I’ll give him his due. The Brylcreem Warrior always has a smile glued to his fatuous face during his very public vapourings about localism and the rising tide of ‘entrepreneurs’ who are supposed to sail the Good Ship Britannia towards a safe harbour. There’s nothing safe about his shenanigans though.
‘Why?’ you may ask with an ugly sneer smeared across your lips, as you advance towards me, coalition manifesto in hand as though to batter me to death with that tome of the party faithful.
‘Simple’, say I, retreating slightly before your withering gaze. ‘There’s no-one left to deliver Deluded Dave’s perfectly potty vision’. Even a swift straw poll will reveal that local services are dying out faster than fleas on a dead feline. Virtually nothing has been left untouched, as the voluntary organisations, who will supposedly step in – like the hero in a cheezoid Hollywood movie – lose their grant funding and lay off their staff in droves.
Oh, go ahead and volunteer then, but don’t expect to actually get paid for your trouble. Not a bean will you get, because this year heralds a tsunami of public sector job cuts. ‘So what, I don’t work for the public sector. And anyway, they’re a bunch of greedy bastards chugging along on the gravy train.’
Wrong fool. They deliver the local services (‘localism’ in action!) which we all depend on. Are you old, and did you depend on Supporting People grant funding to pay for your meals on wheels? Bad news I’m afraid; that particular pot of money is no longer protected. To use the parlance of the public sector it’s been ‘un-ringfenced’. It will now be used to deliver essential LOCAL services – or should I say, ‘More essential than looking after all those inconvenient oldies who clutter up our country. Hell – they haven’t got long left, so why even think about them?’
All right then. Are you a young person trying to get a start in life. Too bad! Your LOCAL (there’s a clue there isn’t there) Connexions service has already been axed by Dave the Tory Tyrant and his band of thieving brigands. You’ll be okay though, because these days you should apparently ‘take responsibility for yourself’ and do your own donkey work. No-one could accuse this lot of shirking when it comes to unfeeling idiocy. Whatever happened to cooperation as a way of getting things done?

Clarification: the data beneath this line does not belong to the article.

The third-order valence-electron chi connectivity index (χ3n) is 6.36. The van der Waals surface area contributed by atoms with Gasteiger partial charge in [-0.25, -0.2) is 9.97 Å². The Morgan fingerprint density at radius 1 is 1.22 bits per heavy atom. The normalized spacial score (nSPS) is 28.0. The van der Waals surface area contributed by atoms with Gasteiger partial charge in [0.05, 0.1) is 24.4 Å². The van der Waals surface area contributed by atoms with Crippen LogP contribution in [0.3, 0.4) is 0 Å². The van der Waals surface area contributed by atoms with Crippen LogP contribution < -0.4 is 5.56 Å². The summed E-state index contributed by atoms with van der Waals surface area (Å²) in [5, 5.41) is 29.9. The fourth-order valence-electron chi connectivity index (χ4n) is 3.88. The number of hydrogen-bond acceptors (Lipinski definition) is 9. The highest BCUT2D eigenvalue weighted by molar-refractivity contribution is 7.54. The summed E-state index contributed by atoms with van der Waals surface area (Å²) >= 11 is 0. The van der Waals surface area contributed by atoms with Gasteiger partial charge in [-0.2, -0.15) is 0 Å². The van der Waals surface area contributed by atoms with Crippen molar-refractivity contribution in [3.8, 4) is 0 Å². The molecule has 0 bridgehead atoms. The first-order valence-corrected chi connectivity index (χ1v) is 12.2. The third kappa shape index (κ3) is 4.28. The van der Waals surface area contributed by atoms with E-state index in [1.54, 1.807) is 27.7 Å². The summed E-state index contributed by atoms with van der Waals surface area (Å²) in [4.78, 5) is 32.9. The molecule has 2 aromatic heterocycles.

Are you a small organisation trying to deliver local services to your members, thereby generating the ‘green shoots’ of economic recovery we sometimes hear about? Too bad. Who do you think will supply your grant funding now? The public sector. Sorry! Its pockets are empty. The private sector? Nope – they are laying people off and pulling up their proverbial drawbridges. Localism is a canard – where else can services be delivered if not locally? In dream land obviously.
Some people view the public, private and charitable (third-sector) as completely separate, and the coalition often implies that local authorities should look to the private sector for greater efficiencies. This overlooks one simple fact: these sectors are not independent, they are completely interdependent. Local government is quite complex, but historically, it has been very good at working in partnership with both private and voluntary organisations. The coalition’s massive round of public sector cuts is tearing apart private contractors, and forcing charities to withdraw funding from people who really need it.
Localism and the ‘big society’ is akin to chopping your friend’s legs off and saying, ‘Go for a walk pal’. It’s an irrational idea used to mask the real agenda: the removal of the Welfare State. I support the idea of distinctive local services, and I even agree that the third sector should play a much stronger role in society. Third sector organisations must be supported and enabled, but instead they are being quietly pruned to death through an act of ideological vandalism.
Don’t believe me? I can prove it. This site contains data showing that so far cuts to the voluntary sector total almost £49,000,000 – and that’s just the start. In case you are thinking, ‘What’s this got to do with a blog about bohemian life?’ I would say, ‘Loads’. Those small distinctive organisations help to prop up creative projects around the country. Without them we might as well sell out and get jobs in call centres, because at this rate there won’t be much left of our local services.